Earlier this year, Louisiana Gov. Bobby Jindal promised to undertake the major task of simplifying the state’s tax code in the interests of promoting economic competition, business friendliness, and job growth; and last month, he unveiled his plan to get rid of income and corporate taxes in favor of a sales tax increase from 4 to 5.88 percent. There was quite a lot of grumbling about the specifics of his plan, however, and in a surprise move on Monday, he opened the 2013 legislative session with the announcement that he’s going to at least temporarily shelve his proposal in favor of inviting tax-reform ideas from state lawmakers.
“I listened to what the people of this great state had to say,” Jindal said during his speech to the joint session Monday. “I heard them say, ‘We do want to get rid of the income tax. We think that’s great. But we’re also worried you’re moving too quickly. And we’re not sure your plan is the best way to do it.’” …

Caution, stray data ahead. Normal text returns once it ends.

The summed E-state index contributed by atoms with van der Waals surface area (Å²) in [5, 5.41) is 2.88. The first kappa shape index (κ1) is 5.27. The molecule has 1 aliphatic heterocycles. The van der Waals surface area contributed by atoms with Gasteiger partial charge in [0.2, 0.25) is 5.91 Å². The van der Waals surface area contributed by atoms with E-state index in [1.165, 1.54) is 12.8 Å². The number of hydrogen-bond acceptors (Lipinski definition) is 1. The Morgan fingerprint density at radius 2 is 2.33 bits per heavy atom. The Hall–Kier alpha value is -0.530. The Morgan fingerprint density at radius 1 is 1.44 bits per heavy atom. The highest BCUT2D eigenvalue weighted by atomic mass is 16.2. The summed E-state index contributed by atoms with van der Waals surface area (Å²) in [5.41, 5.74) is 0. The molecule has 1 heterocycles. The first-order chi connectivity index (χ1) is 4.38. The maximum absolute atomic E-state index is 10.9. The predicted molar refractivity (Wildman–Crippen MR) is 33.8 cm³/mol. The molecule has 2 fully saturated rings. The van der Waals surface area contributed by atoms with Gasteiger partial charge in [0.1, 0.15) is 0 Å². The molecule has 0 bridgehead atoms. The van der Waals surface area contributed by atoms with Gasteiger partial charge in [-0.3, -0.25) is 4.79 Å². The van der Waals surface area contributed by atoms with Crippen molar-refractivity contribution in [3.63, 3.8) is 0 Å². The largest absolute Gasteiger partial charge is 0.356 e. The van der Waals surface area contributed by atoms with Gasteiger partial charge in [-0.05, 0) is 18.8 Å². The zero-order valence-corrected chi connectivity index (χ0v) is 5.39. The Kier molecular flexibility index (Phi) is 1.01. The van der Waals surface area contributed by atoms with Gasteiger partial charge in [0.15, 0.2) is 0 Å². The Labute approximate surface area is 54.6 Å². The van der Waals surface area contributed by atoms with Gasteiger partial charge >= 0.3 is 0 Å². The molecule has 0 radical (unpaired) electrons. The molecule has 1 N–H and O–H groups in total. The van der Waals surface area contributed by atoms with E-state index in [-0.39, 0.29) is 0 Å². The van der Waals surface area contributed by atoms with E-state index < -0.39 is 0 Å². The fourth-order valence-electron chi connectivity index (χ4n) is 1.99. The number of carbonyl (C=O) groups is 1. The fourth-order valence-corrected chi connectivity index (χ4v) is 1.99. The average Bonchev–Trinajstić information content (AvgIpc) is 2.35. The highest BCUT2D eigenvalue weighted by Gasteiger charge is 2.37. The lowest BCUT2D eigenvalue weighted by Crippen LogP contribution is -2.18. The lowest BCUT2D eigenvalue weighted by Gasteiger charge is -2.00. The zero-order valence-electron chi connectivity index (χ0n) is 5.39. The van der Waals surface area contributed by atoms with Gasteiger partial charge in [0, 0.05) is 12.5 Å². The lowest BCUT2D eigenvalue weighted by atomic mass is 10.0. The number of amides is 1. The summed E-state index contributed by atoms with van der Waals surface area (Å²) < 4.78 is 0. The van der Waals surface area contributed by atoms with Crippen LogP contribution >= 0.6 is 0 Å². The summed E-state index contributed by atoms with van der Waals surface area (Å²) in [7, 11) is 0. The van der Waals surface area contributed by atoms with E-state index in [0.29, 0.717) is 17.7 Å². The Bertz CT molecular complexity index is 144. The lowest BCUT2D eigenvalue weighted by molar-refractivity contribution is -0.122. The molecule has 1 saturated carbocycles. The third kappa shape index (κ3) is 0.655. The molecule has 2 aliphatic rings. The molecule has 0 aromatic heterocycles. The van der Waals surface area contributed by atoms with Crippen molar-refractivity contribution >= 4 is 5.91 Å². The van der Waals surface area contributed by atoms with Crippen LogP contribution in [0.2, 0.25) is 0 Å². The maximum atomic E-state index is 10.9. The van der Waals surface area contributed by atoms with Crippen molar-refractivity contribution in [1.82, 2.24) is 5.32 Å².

“Let’s work together, let’s pass a bill this session. Let’s get rid of the income tax once and for all in the state of Louisiana,” Jindal said to applause and a standing ovation from the assembled lawmakers. “Send me that bill to get rid of those taxes. Send me that bill and make Louisiana the best state in the country to create jobs, to raise a family.”
Speaking after the Jindal’s remarks, lawmakers said they were willing to discuss alternative tax plans now that the governor’s tax swap plan is off the table. State Rep. Katrina Jackson, D-Monroe, said she and other members of the Black Caucus would propose an alternative plan.
Probably a wise move, for the moment — he acknowledged that the support for his plan just wasn’t there, and his state approval rate has seen an accompanying slide — but now he can take up the mantle of a conservative leader who came out swinging with a bold plan and catalyzed a tough conversation, instead of governing with weaksauce pandering. A big win on this type of issue would have made a spectacular issue for, oh, say, a 2016 presidential run maybe, but even if any final results aren’t nearly as ambitious as he’d hoped, he’ll still be able to say that he spurred Louisiana into action and garnered some bipartisan accomplishments. Let’s see where this goes.